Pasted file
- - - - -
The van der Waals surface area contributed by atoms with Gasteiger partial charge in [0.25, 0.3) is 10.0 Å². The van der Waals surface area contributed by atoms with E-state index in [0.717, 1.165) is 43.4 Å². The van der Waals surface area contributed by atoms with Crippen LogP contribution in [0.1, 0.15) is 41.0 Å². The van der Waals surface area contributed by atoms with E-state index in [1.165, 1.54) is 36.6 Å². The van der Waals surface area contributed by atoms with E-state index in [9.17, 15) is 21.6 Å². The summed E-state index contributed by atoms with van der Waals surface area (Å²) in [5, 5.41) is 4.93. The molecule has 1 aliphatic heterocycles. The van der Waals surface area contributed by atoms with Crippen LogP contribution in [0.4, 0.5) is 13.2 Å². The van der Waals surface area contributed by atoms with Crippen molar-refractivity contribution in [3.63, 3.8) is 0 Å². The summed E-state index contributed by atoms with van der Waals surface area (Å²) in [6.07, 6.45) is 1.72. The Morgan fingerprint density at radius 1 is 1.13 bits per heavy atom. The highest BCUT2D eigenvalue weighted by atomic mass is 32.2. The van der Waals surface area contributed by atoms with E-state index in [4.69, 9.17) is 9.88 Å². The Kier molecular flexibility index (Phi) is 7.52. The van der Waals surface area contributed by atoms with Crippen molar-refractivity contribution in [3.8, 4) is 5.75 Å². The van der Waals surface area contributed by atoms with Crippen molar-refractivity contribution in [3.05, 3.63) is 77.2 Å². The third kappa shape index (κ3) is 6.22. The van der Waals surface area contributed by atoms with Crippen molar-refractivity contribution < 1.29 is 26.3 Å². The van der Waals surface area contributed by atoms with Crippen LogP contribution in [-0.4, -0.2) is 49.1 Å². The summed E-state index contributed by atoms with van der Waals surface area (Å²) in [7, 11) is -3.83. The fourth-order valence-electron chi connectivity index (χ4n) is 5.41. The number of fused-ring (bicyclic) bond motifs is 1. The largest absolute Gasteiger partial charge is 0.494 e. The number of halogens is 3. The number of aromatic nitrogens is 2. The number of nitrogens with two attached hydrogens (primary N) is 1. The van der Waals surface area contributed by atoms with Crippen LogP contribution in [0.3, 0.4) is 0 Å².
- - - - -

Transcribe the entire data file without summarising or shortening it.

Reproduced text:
The van der Waals surface area contributed by atoms with Gasteiger partial charge in [0.25, 0.3) is 10.0 Å². The van der Waals surface area contributed by atoms with E-state index in [0.717, 1.165) is 43.4 Å². The van der Waals surface area contributed by atoms with Crippen LogP contribution in [0.1, 0.15) is 41.0 Å². The van der Waals surface area contributed by atoms with E-state index in [1.165, 1.54) is 36.6 Å². The van der Waals surface area contributed by atoms with E-state index in [9.17, 15) is 21.6 Å². The summed E-state index contributed by atoms with van der Waals surface area (Å²) in [5, 5.41) is 4.93. The molecule has 1 aliphatic heterocycles. The van der Waals surface area contributed by atoms with Crippen LogP contribution in [0.4, 0.5) is 13.2 Å². The van der Waals surface area contributed by atoms with Crippen molar-refractivity contribution in [3.63, 3.8) is 0 Å². The summed E-state index contributed by atoms with van der Waals surface area (Å²) in [6.07, 6.45) is 1.72. The Morgan fingerprint density at radius 1 is 1.13 bits per heavy atom. The highest BCUT2D eigenvalue weighted by atomic mass is 32.2. The van der Waals surface area contributed by atoms with E-state index in [4.69, 9.17) is 9.88 Å². The Kier molecular flexibility index (Phi) is 7.52. The van der Waals surface area contributed by atoms with Crippen molar-refractivity contribution in [3.8, 4) is 5.75 Å². The van der Waals surface area contributed by atoms with Crippen molar-refractivity contribution in [3.05, 3.63) is 77.2 Å². The third kappa shape index (κ3) is 6.22. The van der Waals surface area contributed by atoms with Crippen molar-refractivity contribution < 1.29 is 26.3 Å². The van der Waals surface area contributed by atoms with Crippen LogP contribution in [-0.4, -0.2) is 49.1 Å². The summed E-state index contributed by atoms with van der Waals surface area (Å²) in [7, 11) is -3.83. The fourth-order valence-electron chi connectivity index (χ4n) is 5.41. The number of fused-ring (bicyclic) bond motifs is 1. The largest absolute Gasteiger partial charge is 0.494 e. The number of halogens is 3. The number of aromatic nitrogens is 2. The number of nitrogens with two attached hydrogens (primary N) is 1. The van der Waals surface area contributed by atoms with Crippen LogP contribution in [0.3, 0.4) is 0 Å².